House of Commons of Canada

The House of Commons of Canada (French: Chambre des communes du Canada) is a component of the Parliament of Canada, along with the Sovereign (represented by the Governor General) and the Senate. The House of Commons is a democratically elected body, whose members are known as Members of Parliament (MPs). There are 308 members as of 2011, but that will rise to 338 for the next election. Members are elected by simple plurality ('first-past-the-post' system) in each of the country's electoral districts, which are colloquially known as ridings. MPs may hold office until Parliament is dissolved and serve for constitutionally limited terms of up to five years after an election. Historically however, terms have ended before their expiry and the sitting government has typically dissolved parliament within four years of an election according to a long-standing convention. Notwithstanding this, an Act of Parliament now limits each term to four years. Seats in the House of Commons are distributed roughly in proportion to the population of each province and territory. However, some ridings are more populous than others and the Canadian constitution contains some special provisions regarding provincial representation; thus, there is some interprovincial and regional malapportionment based on population.

The House of Commons was established in 1867, when the Constitution Act, 1867, formerly the BNA Act (British North America Act), created the Dominion of Canada, and was modelled on the British House of Commons. The lower of the two houses making up the parliament, the House of Commons in practice holds far more power than the upper house, the Senate. Although the approval of both Houses is necessary for legislation, the Senate very rarely rejects bills passed by the Commons (though the Senate does occasionally amend bills). Moreover, the Government of Canada is responsible solely to the House of Commons. The Prime Minister stays in office only as long as he or she retains the support, or "confidence", of the lower house.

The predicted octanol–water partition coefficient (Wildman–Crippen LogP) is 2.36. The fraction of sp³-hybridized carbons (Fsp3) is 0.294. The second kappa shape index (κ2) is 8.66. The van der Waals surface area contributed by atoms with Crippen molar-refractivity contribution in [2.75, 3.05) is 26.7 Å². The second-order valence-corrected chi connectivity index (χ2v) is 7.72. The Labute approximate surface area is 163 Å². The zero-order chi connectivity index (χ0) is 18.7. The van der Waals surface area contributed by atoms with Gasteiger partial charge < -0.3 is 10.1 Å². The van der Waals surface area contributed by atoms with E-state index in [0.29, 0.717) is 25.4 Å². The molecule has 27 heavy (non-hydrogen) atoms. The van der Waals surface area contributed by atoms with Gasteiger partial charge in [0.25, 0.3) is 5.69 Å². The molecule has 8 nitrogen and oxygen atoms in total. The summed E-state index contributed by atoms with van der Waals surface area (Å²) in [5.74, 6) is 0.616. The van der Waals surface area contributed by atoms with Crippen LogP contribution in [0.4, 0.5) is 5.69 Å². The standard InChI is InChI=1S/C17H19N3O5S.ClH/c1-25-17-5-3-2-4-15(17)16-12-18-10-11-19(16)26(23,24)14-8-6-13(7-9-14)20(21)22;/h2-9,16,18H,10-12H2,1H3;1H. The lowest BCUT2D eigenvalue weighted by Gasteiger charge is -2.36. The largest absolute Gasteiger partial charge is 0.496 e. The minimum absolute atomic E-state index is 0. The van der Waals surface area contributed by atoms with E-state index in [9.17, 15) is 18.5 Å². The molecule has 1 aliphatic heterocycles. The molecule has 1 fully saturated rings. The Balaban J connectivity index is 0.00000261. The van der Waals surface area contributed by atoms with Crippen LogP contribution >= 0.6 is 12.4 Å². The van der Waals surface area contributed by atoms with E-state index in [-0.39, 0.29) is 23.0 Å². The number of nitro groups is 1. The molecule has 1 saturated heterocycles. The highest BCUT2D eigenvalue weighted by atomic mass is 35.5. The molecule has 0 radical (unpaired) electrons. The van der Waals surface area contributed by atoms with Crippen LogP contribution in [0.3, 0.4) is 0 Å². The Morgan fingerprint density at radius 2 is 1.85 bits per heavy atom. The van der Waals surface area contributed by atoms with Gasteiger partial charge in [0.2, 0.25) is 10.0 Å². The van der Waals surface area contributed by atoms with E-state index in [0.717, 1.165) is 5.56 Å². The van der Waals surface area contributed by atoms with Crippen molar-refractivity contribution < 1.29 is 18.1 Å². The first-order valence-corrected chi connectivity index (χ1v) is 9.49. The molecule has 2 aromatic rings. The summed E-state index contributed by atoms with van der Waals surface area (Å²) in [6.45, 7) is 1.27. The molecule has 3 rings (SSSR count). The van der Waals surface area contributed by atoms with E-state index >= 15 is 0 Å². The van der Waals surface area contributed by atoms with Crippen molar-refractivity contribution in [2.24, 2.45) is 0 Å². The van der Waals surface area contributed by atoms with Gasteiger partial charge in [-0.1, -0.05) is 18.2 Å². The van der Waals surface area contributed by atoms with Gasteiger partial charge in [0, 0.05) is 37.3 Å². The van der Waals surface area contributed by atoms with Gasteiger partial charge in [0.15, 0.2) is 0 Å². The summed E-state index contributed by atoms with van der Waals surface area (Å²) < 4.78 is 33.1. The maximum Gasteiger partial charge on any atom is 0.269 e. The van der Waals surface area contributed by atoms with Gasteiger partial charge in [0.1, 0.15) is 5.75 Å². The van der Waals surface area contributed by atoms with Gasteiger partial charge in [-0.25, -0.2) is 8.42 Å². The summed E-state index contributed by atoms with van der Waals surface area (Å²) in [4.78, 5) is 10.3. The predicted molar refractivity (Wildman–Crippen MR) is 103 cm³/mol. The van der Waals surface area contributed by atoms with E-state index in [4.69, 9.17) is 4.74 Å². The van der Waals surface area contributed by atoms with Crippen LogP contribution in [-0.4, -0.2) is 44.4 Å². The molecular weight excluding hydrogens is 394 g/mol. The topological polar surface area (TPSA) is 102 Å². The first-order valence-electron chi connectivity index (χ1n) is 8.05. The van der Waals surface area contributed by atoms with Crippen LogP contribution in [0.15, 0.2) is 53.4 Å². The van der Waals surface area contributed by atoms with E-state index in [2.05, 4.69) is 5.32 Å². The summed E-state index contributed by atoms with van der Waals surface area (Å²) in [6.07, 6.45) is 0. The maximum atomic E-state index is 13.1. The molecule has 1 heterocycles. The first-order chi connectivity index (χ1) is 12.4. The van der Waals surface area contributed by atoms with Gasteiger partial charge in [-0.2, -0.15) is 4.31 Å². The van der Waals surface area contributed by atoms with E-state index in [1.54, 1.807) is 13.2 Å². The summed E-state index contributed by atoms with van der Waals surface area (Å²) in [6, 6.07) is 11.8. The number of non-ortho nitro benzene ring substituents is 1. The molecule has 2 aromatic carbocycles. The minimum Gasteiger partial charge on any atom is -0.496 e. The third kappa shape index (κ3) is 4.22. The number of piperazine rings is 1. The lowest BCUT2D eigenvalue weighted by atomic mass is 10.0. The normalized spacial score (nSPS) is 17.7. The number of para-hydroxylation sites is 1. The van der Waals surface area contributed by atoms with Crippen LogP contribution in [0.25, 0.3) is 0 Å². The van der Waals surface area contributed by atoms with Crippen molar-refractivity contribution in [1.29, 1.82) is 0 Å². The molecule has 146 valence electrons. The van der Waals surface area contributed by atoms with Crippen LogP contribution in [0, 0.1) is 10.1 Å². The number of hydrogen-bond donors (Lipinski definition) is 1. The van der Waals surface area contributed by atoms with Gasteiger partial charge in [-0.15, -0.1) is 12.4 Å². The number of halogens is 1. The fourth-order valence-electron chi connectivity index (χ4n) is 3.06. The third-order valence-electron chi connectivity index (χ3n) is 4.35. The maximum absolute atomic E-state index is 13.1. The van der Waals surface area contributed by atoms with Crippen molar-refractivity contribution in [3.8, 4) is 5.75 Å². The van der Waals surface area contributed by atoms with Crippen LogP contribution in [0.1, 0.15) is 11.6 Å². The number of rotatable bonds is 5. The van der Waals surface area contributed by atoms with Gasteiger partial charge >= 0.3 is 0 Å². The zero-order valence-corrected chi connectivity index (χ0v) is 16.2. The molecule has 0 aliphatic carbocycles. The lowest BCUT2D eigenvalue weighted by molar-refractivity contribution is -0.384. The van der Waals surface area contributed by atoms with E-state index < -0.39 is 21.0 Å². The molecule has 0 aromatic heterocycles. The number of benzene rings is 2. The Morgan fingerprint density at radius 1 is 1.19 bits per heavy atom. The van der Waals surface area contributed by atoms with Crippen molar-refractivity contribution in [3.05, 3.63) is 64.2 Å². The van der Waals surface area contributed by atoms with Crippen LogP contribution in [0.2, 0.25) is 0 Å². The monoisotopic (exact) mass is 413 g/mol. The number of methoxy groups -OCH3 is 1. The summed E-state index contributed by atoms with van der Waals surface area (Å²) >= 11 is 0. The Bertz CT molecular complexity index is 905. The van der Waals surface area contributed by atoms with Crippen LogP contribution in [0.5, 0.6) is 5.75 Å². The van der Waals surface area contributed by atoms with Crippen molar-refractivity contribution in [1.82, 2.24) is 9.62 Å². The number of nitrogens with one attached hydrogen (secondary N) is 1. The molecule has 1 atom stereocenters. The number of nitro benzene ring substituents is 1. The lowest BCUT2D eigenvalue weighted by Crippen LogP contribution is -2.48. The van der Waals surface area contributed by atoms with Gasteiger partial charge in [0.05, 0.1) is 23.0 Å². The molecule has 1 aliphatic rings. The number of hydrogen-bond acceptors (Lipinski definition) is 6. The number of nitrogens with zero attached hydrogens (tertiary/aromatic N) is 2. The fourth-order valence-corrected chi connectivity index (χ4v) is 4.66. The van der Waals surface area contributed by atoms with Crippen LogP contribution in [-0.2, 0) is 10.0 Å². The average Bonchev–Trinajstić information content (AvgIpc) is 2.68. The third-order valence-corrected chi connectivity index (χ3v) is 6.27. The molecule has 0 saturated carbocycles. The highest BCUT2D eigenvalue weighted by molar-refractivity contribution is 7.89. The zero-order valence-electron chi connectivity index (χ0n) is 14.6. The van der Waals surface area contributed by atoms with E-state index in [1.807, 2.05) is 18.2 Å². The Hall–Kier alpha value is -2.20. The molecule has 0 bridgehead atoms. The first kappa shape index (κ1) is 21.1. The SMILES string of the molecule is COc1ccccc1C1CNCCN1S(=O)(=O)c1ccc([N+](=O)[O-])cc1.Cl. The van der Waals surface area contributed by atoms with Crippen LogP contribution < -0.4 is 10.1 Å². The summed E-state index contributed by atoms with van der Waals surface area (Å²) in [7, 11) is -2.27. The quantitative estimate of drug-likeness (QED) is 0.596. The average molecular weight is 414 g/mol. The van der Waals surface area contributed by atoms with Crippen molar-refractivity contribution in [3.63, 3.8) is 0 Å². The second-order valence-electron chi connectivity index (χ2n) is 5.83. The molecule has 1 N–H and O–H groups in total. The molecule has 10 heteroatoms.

It is widely thought that "Commons" is a shortening of the word "commoners". However, the term derives from the Anglo-Norman word communes, referring to the geographic and collective "communities" of their parliamentary representatives and not the third estate, the commonality. This distinction is made clear in the official French name of the body, Chambre des communes. Canada and the United Kingdom remain the only countries to use the name "House of Commons" for a lower house of parliament.

The Canadian House of Commons chamber is located in the Centre Block of the Parliament Buildings on Parliament Hill, in Ottawa, Ontario.

Read more about House Of Commons Of Canada:  History, Members and Electoral Districts, Elections, Perquisites, Qualifications, Officers and Symbols, Procedure, Committees, Legislative Functions, Relationship With The Executive, Current Composition, Chamber Design

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House Of Commons Of Canada - Chamber Design
... The current and original Canadian House of Commons chamber was influenced by the British House of Commons layout and that of the original St ... use of individual chairs and tables for members, absent in the British Commons' design ... (U-shaped seating) all other Canadian provincial legislatures share the common design of the Canadian House of Commons ...

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    William Cobbett (1762–1835)

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